Friday, August 11, 2006

The real "F" word

While we're all struggling with the strict definition of the word "liquid," you may have noticed that another controversial word has gained steam.

Today's word is "Fascism." As in Bush's "war against Islamic Fascists." Although there was some press about his Thursday use of the term in reaction to the alleged plane-bomb plot, it's actually becoming more of an all-purpose phrase for #43. Why, just this past Monday the preznit offered the following remarks on the Israel/Lebanon crisis:
THE PRESIDENT: It is the great challenge of this century and it's this: As young democracies flourish, terrorists try to stop their progress. And it's the great challenge of the United States and others who are blessed with living in free countries. Not only do terrorists try to stop the advance of democracy through killing innocent people within those countries, they also try to shape the will of the western world by killing innocent westerners. They try to spread their jihadist message -- a message I call, it's totalitarian in nature -- Islamic radicalism, Islamic fascism, they try to spread it as well by taking the attack to those of us who love freedom.
But as Juan Cole points out:
He contrasted ’Islamic fascism’ to ’democracy,’ presumably a reference to the Lebanese Hizbullah.
This point is incorrect and offensive for many reasons.
It is a misuse of the word ’Islamic.’ ’Islamic’ has to do with the ideals and achievements of the Muslims and the Muslim religion. [...] But there cannot be ’Islamic’ fascists, because the Islamic religion enshrines values that are incompatible with fascism.
Fascism is not even a very good description of the ideology of most Muslim fundamentalists. Most fascism in the Middle East has been secular in character, as with Saddam Hussein’s Baath Party. Fascism involves extreme nationalism and most often racism. Muslim fundamentalist movements reject the nation-state as their primary loyalty and reject race as a basis for political action or social discrimination. Fascists exalt the state above individual rights or the rule of law. Muslim fundamentalists exalt Islamic law above the utilitarian interests of the state. Fascism exalts youth and a master race above the old and the ’inferior’ races. Muslim fundamentalists would never speak this way. Fascism glorifies ’war as an end in itself and victory as the determinant of truth and worthiness.’ Muslim fundamentalists view holy war as a ritual with precise conditions and laws governing its conduct. It is not considered an end in itself.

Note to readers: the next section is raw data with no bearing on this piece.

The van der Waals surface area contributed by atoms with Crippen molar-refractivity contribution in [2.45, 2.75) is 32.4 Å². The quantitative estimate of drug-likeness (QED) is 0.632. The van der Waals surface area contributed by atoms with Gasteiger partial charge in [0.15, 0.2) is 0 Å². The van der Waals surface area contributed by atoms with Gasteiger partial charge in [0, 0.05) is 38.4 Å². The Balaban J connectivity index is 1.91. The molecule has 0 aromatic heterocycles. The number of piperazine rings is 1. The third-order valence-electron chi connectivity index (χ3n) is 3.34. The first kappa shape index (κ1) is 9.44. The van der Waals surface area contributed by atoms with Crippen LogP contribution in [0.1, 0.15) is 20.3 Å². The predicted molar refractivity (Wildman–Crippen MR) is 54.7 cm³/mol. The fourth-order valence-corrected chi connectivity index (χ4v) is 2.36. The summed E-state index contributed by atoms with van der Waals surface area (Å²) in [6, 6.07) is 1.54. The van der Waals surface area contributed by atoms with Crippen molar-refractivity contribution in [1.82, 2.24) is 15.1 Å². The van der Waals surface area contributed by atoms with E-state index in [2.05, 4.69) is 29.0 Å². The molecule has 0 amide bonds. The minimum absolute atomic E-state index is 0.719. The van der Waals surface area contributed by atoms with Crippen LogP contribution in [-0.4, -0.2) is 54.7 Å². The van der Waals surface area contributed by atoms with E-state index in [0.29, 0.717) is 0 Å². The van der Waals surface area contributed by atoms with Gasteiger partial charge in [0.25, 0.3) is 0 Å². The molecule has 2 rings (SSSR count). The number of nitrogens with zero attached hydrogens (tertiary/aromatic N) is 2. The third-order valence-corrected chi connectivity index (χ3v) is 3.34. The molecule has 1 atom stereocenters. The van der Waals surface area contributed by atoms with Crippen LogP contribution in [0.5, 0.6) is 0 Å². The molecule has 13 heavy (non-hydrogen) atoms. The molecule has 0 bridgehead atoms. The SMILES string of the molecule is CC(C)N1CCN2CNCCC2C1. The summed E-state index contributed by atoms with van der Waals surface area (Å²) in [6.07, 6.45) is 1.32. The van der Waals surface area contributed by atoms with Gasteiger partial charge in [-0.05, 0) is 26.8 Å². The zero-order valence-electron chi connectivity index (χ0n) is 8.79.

The lazy conflation of Muslim fundamentalist movements with fascism cannot account for their increasing willingness to participate in elections and serve in parliamentary government. Hizbullah, for example, ran in the 2005 elections and had 12 members elected to parliament. Altogether, the Shiite parties of Hizbullah and Amal, who have a parliamentary alliance, have 29 members in the Lebanese parliament of 128 seats. Hizbullah and Amal both joined the national unity government, receiving cabinet posts. This is not the behavior of a fascist movement tout court.
So while we're fumbling around in the dark for a good epithet, who do we call for a good definition of fascism? Lewis Lapham, that's who. His Fall 2005 piece, "We Now Live in a Fascist State" is must read stuff (in fact, this is the 2nd time I've recommended it!). Here's a sample:
By retrieving from our historical memory only the vivid and familiar images of fascist tyranny (Gestapo firing squads, Soviet labor camps, the chimneys at Treblinka), we lose sight of the faith-based initiatives that sustained the tyrant’s rise to glory. [...] [Umberto Eco] attempts to describe a way of thinking and a habit of mind, and on sifting through the assortment of fantastic and often contradictory notions – Nazi paganism, Franco’s National Catholicism, Mussolini’s corporatism, etc. – he finds a set of axioms on which all the fascisms agree. Among the most notable:
  • The truth is revealed once and only once.
  • Parliamentary democracy is by definition rotten because it doesn’t represent the voice of the people, which is that of the sublime leader.
  • Doctrine outpoints reason, and science is always suspect.
  • Critical thought is the province of degenerate intellectuals, who betray the culture and subvert traditional values.
  • The national identity is provided by the nation’s enemies.
  • Argument is tantamount to treason.
  • Perpetually at war, the state must govern with the instruments of fear. Citizens do not act; they play the supporting role of “the people” in the grand opera that is the state.
I'm not wise enough to say this for certain but something tells me that fascism isn't something that citizens recognize as it's in progress. My guess is that, much like a degenerative disease, the "natural history" of fascism is characterized by several worrisome symptoms that ultimately result in the total breakdown of a country.

2 Comments:

Anonymous macadavy said...

I only wish you're weren't so right.

8/11/2006 1:20 AM  
Blogger johnfindlaymusic said...

Im starting to gag every time islamic facism OR if yer really cool:Islam-O-facists.
i think Ive seen a few nutters 'round here use that.

another good one "Evangelical Taliban"
[that'd be the religious nutters down south!]

8/11/2006 6:19 AM  

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